It should be noted that the first associative memory 51a is operable either in a storing mode for storing the identifier codes in the associative memory cells 88 as the first memorized identifier codes or in a detecting mode for detecting the match between the data identifier code and one of the first memorized identifier codes. In the storing mode, each of the identifier codes is stored as the first memorized identifier code in the associative memory cells 88 arranged along one of the word lines 85 that is selected by the write address decoder 84. In the detecting mode, the sensed signal is produced through one of the sense lines 86 that is connected to the associative memory cells 88 storing the first memorized identifier code coincident to the data identifier code supplied through the data input terminal 72, and the first identified code is produced by the read encoder 87.

Each associative memory cell 88 comprises a flip-flop comprising first and second inverters G1 and G2 for memorizing one bit which is either the logic "1" level or the logic "0" level as a memorized bit. The first inverter G1 has an output connected to an input of the second inverters G2 which, in turn, has an output connected back to an input of the first inverter G1. The output of the first inverter G1 is connected to one of the secondary bit lines 82 through a first transistor Q1 which has a gate connected to one of the word lines 85. The output of the second inverter G2 is connected to one of the primary bit lines 81 through a second transistor Q2 which has a gate connected to one of the word lines 85 that is connected to the gate of the first transistor Q1. One of the second bit lines 82 is connected to one of the primary bit lines 81 through third and fourth transistors Q3 and Q4 which have gates connected to the inputs of the first and the second inverters G1 and G2, respectively. One of the sense lines 86 is connected to an earth terminal E through a fifth transistor Q5 which has a gate connected to a point of connection between the third and fourth transistors Q3 and Q4.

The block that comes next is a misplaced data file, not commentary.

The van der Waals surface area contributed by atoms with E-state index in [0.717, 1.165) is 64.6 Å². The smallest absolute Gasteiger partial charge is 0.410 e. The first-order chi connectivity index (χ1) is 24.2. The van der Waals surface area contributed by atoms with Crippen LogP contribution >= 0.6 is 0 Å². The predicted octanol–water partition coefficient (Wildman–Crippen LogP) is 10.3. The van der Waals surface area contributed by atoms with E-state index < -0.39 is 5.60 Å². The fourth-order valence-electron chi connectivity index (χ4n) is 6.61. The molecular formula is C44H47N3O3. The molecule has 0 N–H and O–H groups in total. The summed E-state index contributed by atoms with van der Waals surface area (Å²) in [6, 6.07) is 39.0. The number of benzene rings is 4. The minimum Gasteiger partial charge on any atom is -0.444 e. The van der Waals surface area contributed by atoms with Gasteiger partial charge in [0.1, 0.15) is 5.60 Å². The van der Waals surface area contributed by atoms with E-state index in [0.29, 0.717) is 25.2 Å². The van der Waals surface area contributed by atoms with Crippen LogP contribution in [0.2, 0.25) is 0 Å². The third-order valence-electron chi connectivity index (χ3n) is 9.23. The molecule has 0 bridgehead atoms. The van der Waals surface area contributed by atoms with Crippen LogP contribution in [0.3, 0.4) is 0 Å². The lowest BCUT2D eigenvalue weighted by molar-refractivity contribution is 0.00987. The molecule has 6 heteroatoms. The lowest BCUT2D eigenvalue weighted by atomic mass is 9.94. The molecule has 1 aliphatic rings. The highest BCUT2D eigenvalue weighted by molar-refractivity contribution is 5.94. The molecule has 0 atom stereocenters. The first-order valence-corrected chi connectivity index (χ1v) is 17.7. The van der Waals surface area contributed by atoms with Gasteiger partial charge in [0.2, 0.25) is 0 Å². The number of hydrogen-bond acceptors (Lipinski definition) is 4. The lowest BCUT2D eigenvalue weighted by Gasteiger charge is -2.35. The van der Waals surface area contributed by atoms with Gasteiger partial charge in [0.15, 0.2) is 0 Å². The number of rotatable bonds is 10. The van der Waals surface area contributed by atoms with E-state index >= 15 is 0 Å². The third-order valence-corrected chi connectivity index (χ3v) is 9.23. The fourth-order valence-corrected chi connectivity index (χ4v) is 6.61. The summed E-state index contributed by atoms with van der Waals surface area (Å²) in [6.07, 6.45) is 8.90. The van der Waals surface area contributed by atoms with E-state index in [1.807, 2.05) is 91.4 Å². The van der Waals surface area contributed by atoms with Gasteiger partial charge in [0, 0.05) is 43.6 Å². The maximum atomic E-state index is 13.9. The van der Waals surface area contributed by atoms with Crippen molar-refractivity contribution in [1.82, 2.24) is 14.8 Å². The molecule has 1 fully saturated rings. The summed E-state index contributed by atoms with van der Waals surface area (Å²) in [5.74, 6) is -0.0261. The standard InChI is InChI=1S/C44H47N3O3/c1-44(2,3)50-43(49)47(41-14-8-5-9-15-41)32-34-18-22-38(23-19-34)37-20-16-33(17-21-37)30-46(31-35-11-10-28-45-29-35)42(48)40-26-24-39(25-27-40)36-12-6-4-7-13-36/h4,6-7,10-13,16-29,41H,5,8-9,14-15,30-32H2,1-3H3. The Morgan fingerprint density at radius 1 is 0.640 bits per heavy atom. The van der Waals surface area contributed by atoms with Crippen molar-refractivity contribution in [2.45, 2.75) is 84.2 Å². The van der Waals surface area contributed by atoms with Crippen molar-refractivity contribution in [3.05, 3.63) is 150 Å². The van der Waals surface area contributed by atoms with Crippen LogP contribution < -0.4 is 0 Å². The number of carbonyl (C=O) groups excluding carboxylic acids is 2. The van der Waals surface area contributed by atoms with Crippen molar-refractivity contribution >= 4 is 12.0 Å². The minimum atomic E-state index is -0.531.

When the first and the second transistors Q1 and Q2 are selected by the write address decoder 84 through the afore-mentioned one of the word lines 85, one bit is supplied from the one pair of the primary and the secondary bit lines 81 and 82 and is stored in the flip-flop as the memorized bit. When one bit is supplied from the one pair of the primary and the secondary bit lines 81 and 82 as a retrieval bit, comparison between the retrieval bit and the memorized bit is carried out by the third and the fourth transistors Q3 and Q4. A result of the comparison is delivered to the above-mentioned one of the sense lines 86 through the fifth transistor Q5. In order to retrieve a plurality of retrieval bits, the associative memory cells 88 are arranged along one of the word lines 85 and one of the sense lines 86. Therefore, the result of the comparison by each associative memory cell 88 is delivered to that one of the sense lines 86 through the fifth transistor Q5 of each associative memory cell 88. When the comparison results in matching, the gate of the fifth transistor Q5 of each associative memory cell 88 has a low potential so that the fifth transistor Q5 is put into a non-conductive state. Accordingly, the above-mentioned one of the sense lines 86 is provided with a high potential through the clamp resistor R for precharge and has the high potential. Otherwise, the fifth transistor Q5 is put into a conductive state so that that one of the sense lines 86 has the low potential.